Given that many of these ‘tools’ were reactionary and implemented quickly by fearful lawmakers eager to be seen as ‘strong’ on homeland security in the years following 9/11/01 (and/or influenced by the military-industrial-homeland-congressional complex) it’s all the more reason to begin a comprehensive public, objective, and informedreassessment of their continued use. We must accept the reality that no matter how much data is collected, nations never will be able to prevent any and all future Bad Things from happening – and while that’s a noble goal and public reassurance, at what point do we allow policymakers to take enough steps toward that goal that they end up conceptually destroying the very nation they’re purportedly trying to save?
Sound the alarm:
Steven Aftergood, Federation of American Scientists :
At first glance, this appears to be a massive overreach by the government, as well as a massive failure of congressional oversight and judicial review to curb the Administration’s excess.
Michelle Richardson, ACLU legislative counsel:
“Now that this unconstitutional surveillance effort has been revealed, the government should end it and disclose its full scope, and Congress should initiate a full investigation. This disclosure also highlights the growing gap between the public’s and the government’s understandings of the many sweeping surveillance authorities enacted by Congress. Since 9/11, the government has increasingly classified and concealed not just facts, but the law itself. Such extreme secrecy is inconsistent with our democratic values of open government and accountability.”
Gregory Ferenstein, TechCrunch:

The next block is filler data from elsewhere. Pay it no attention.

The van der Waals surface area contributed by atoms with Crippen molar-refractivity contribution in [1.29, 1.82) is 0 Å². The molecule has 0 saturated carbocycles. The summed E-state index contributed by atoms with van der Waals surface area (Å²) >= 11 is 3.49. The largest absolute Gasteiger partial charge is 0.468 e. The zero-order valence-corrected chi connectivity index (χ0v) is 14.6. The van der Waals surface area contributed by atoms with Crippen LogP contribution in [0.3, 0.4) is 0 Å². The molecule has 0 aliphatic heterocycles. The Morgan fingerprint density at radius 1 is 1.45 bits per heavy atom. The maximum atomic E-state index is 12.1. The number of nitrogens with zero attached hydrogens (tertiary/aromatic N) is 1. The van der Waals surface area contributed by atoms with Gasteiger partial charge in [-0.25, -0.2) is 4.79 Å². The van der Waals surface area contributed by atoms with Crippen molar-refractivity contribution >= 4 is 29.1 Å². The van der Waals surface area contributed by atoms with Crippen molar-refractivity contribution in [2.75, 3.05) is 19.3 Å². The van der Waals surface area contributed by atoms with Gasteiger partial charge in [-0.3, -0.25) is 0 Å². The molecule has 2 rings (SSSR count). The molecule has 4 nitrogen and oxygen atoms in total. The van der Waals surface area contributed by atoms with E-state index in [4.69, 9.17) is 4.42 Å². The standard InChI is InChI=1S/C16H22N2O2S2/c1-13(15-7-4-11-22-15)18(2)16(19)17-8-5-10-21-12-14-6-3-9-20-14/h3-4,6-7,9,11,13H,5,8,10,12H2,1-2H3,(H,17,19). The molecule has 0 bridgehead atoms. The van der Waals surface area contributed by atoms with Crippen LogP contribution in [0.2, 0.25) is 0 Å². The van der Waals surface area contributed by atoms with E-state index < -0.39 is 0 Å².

Late last year, I wrote about a few actual harms that citizens should be worried about from these types of big-data spying programs. Blackmailing citizens critical of the government seemed like a distant hypothetical, until we learned that the IRS was auditing Tea Party groups and journalists were being wiretapped. Nefarious actors inside the government like to abuse national security programs for political ends, and that should make us all (even more) suspect of government spying.
Conor Friedersdorf, Atlantic:
We don’t know if the federal government has a similar order for AT&T. Or any other carrier. Or if they’re spying on the emails of Americans as well. Why? That isn’t the sort of thing President Obama thinks he needs to tell us, and Congress persists in giving him that latitude. Americans, who haven’t been objecting to any of this in large numbers, aren’t even demanding to know whether or not their government is assembling the most sophisticated surveillance state in human history.
Has fear of terrorism done this to us?
Whatever the cause, the current behavior of the American electorate does not befit a free people.
Cindy Cohn and Mark Rumold, Electronic Freedom Foundation:
Today, the Guardian newspaper confirmed what EFF (and many others) have long claimed: the NSA is conducting widespread, untargeted, domestic surveillance on millions of Americans. This revelation should end, once and for all, the government’s long-discredited secrecy claims about its dragnet domestic surveillance programs. It should spur Congress and the American people to make the President finally tell the truth about the government’s spying on innocent Americans.
Marcy Wheeler, emptywheel:
That is what all the secrecy has been about. Undercutting separation of powers to ensure that the constitutionality of this program can never be challenged by American citizens.
It’s no big deal, says the Administration. But it’s sufficiently big of a deal that they have to short-circuit the most basic principle of our Constitution.